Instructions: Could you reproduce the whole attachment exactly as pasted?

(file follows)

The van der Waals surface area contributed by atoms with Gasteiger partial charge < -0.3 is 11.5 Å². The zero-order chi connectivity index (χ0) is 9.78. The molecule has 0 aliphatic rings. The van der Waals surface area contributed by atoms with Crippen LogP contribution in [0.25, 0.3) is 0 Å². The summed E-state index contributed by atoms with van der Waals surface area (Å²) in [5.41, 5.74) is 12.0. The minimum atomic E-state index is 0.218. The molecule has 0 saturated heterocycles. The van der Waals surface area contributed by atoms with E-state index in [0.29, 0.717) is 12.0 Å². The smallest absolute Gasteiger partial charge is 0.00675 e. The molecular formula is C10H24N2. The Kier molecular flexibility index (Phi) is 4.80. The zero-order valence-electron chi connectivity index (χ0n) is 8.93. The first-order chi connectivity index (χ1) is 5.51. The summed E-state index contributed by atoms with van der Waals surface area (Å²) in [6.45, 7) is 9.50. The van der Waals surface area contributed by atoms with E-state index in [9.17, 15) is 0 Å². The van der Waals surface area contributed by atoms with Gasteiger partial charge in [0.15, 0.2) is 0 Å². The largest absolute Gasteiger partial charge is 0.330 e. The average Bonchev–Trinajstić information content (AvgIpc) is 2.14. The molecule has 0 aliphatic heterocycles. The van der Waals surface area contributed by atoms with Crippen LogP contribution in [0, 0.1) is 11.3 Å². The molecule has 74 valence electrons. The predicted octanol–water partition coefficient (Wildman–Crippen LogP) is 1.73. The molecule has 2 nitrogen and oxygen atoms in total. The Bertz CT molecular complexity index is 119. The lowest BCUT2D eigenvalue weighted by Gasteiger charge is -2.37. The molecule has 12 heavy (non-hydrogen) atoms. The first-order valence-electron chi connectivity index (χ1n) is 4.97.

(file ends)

The van der Waals surface area contributed by atoms with Gasteiger partial charge < -0.3 is 11.5 Å². The zero-order chi connectivity index (χ0) is 9.78. The molecule has 0 aliphatic rings. The van der Waals surface area contributed by atoms with Crippen LogP contribution in [0.25, 0.3) is 0 Å². The summed E-state index contributed by atoms with van der Waals surface area (Å²) in [5.41, 5.74) is 12.0. The minimum atomic E-state index is 0.218. The molecule has 0 saturated heterocycles. The van der Waals surface area contributed by atoms with E-state index in [0.29, 0.717) is 12.0 Å². The smallest absolute Gasteiger partial charge is 0.00675 e. The molecular formula is C10H24N2. The Kier molecular flexibility index (Phi) is 4.80. The zero-order valence-electron chi connectivity index (χ0n) is 8.93. The first-order chi connectivity index (χ1) is 5.51. The summed E-state index contributed by atoms with van der Waals surface area (Å²) in [6.45, 7) is 9.50. The van der Waals surface area contributed by atoms with E-state index in [9.17, 15) is 0 Å². The van der Waals surface area contributed by atoms with Gasteiger partial charge in [0.15, 0.2) is 0 Å². The largest absolute Gasteiger partial charge is 0.330 e. The average Bonchev–Trinajstić information content (AvgIpc) is 2.14. The molecule has 0 aliphatic heterocycles. The van der Waals surface area contributed by atoms with Crippen LogP contribution in [0, 0.1) is 11.3 Å². The molecule has 74 valence electrons. The predicted octanol–water partition coefficient (Wildman–Crippen LogP) is 1.73. The molecule has 2 nitrogen and oxygen atoms in total. The Bertz CT molecular complexity index is 119. The lowest BCUT2D eigenvalue weighted by Gasteiger charge is -2.37. The molecule has 12 heavy (non-hydrogen) atoms. The first-order valence-electron chi connectivity index (χ1n) is 4.97.